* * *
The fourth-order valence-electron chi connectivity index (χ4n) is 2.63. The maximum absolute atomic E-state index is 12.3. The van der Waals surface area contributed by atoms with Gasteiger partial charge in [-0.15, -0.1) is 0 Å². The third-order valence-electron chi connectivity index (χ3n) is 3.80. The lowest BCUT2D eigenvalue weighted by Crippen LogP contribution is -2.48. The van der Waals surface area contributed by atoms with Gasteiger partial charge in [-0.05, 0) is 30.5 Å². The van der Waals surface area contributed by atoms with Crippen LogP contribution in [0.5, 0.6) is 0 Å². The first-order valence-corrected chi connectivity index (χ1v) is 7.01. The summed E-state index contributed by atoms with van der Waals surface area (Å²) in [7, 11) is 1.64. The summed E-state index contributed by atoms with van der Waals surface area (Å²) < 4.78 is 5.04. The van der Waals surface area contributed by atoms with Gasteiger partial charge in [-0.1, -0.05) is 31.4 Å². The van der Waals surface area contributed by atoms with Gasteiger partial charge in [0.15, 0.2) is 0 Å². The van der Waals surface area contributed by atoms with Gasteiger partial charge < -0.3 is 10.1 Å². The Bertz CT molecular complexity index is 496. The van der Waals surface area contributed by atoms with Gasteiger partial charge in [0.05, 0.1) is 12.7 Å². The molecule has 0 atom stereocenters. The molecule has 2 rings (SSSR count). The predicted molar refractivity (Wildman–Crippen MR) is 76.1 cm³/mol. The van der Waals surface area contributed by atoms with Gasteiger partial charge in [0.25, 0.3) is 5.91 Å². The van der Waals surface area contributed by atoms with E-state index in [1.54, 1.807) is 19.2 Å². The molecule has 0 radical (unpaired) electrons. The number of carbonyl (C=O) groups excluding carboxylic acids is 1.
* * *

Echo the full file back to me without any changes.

The fourth-order valence-electron chi connectivity index (χ4n) is 2.63. The maximum absolute atomic E-state index is 12.3. The van der Waals surface area contributed by atoms with Gasteiger partial charge in [-0.15, -0.1) is 0 Å². The third-order valence-electron chi connectivity index (χ3n) is 3.80. The lowest BCUT2D eigenvalue weighted by Crippen LogP contribution is -2.48. The van der Waals surface area contributed by atoms with Gasteiger partial charge in [-0.05, 0) is 30.5 Å². The van der Waals surface area contributed by atoms with Crippen LogP contribution in [0.5, 0.6) is 0 Å². The first-order valence-corrected chi connectivity index (χ1v) is 7.01. The summed E-state index contributed by atoms with van der Waals surface area (Å²) in [7, 11) is 1.64. The summed E-state index contributed by atoms with van der Waals surface area (Å²) < 4.78 is 5.04. The van der Waals surface area contributed by atoms with Gasteiger partial charge in [-0.1, -0.05) is 31.4 Å². The van der Waals surface area contributed by atoms with Gasteiger partial charge in [0.15, 0.2) is 0 Å². The van der Waals surface area contributed by atoms with Gasteiger partial charge < -0.3 is 10.1 Å². The Bertz CT molecular complexity index is 496. The van der Waals surface area contributed by atoms with Gasteiger partial charge in [0.05, 0.1) is 12.7 Å². The molecule has 0 atom stereocenters. The molecule has 2 rings (SSSR count). The predicted molar refractivity (Wildman–Crippen MR) is 76.1 cm³/mol. The van der Waals surface area contributed by atoms with Gasteiger partial charge in [0.25, 0.3) is 5.91 Å². The van der Waals surface area contributed by atoms with E-state index in [1.54, 1.807) is 19.2 Å². The molecule has 0 radical (unpaired) electrons. The number of carbonyl (C=O) groups excluding carboxylic acids is 1.